“COVID-19 is the first truly global crisis we have seen in our lifetimes. No matter where we live, the pandemic affects every one of us. Children have been seriously impacted. However, with more news about promising vaccines, and as we begin to imagine a day when COVID-19 is behind us, our guiding principle must be that the light at the end of the tunnel needs to shine for all. “This is why UNICEF has enthusiastically joined the Advance Market Commitment of the COVAX Facility to allow low- and lower-middle income countries access to COVID-19 vaccines. It is the best way to make sure that, as vaccines become available, no country is pushed to the back of the line. This would not only be fundamentally unfair, it would be unwise. The whole world will remain vulnerable to the virus until countries with the weakest health systems are protected from it as well. “In order for the COVAX Facility to work and guarantee equitable and affordable access to low- and lower-middle income countries, we need a global commitment to support and capitalize it, but also to finance the delivery of vaccines and associated supplies such as syringes and safety boxes. Governments must work together to ensure that COVID-19 vaccines are affordable and accessible to all countries. High-income countries should invest financially in the Advance Market Commitment and in UNICEF’s COVID-19 vaccine delivery efforts. All countries should take a strong stand against export controls on – and unnecessary stockpiling of – commodities for the COVID-19 response.  “UNICEF is also leveraging our unique strengths in community engagement and vaccine supply to make sure that countries participating in the COVAX Facility have safe, fast and equitable access to the vaccine. This is an enormous undertaking and many challenges still lay ahead.  As the largest vaccine buyer in the world,  procuring more than 2 billion doses  annually for routine immunization and outbreak response on behalf of nearly 100 countries, UNICEF is c oordinating and supporting  the procurement,  international freight , and in-country distribution of COVID-19 vaccines for the COVAX Facility. “Together with WHO, PAHO, GAVI and other partners at the global and regional levels, UNICEF is also working to support countries to ‘ready’ their immunization programmes for this historic roll-out. This includes assessing capacity and helping countries to strengthen their cold and supply chains so that they have adequate infrastructure to transport and store the vaccines for delivery to the frontlines. “However, the existence of a safe and effective COVID-19 vaccine alone will not end the pandemic. We need a diverse set of tools to help slow the spread of COVID-19, including diagnostics and treatments, as well as a continuance of preventive measures such as hand washing, physical distancing and mask wearing. UNICEF is providing governments with access to personal protective equipment, validated testing approaches, and proven treatments. In addition, UNICEF continues to work with multilateral partners to support governments with infection prevention control, water, sanitation and hygiene supplies, physical distancing, surveillance, contact tracing, case identification and community referral systems to stem the pandemic. “Lastly, we continue to help countries ensure the continuity of key essential services for women, children and young people – especially the most vulnerable. COVID-19 related disruptions have had a heavy impact on children: on their safety, their well-being, their future. Even as the fight against the disease enters into a hopeful new phase, we must not forget the work ahead of us to respond, recover and reimagine a better world for children.” ###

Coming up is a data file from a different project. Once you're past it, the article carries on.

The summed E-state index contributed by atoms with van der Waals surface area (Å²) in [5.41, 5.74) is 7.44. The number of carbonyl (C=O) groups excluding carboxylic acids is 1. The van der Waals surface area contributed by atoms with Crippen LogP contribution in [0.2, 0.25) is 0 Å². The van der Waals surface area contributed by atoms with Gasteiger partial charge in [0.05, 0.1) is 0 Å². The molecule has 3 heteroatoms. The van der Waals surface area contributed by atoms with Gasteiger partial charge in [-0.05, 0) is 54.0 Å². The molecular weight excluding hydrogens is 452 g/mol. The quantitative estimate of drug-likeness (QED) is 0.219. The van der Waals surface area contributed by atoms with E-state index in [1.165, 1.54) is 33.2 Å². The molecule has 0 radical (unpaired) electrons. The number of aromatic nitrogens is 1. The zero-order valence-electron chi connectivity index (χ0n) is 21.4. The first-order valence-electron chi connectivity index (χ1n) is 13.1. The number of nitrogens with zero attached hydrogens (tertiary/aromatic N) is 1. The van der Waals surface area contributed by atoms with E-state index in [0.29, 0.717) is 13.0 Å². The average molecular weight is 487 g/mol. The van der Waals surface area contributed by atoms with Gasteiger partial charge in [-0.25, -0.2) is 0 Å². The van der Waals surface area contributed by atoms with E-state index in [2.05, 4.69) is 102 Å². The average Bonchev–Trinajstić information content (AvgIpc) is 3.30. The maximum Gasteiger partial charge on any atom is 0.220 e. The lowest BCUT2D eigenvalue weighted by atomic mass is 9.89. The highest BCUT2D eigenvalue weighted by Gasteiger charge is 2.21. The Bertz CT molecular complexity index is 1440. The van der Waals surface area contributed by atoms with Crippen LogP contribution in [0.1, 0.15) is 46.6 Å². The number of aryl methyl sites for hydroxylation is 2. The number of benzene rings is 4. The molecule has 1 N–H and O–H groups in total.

09/10/2020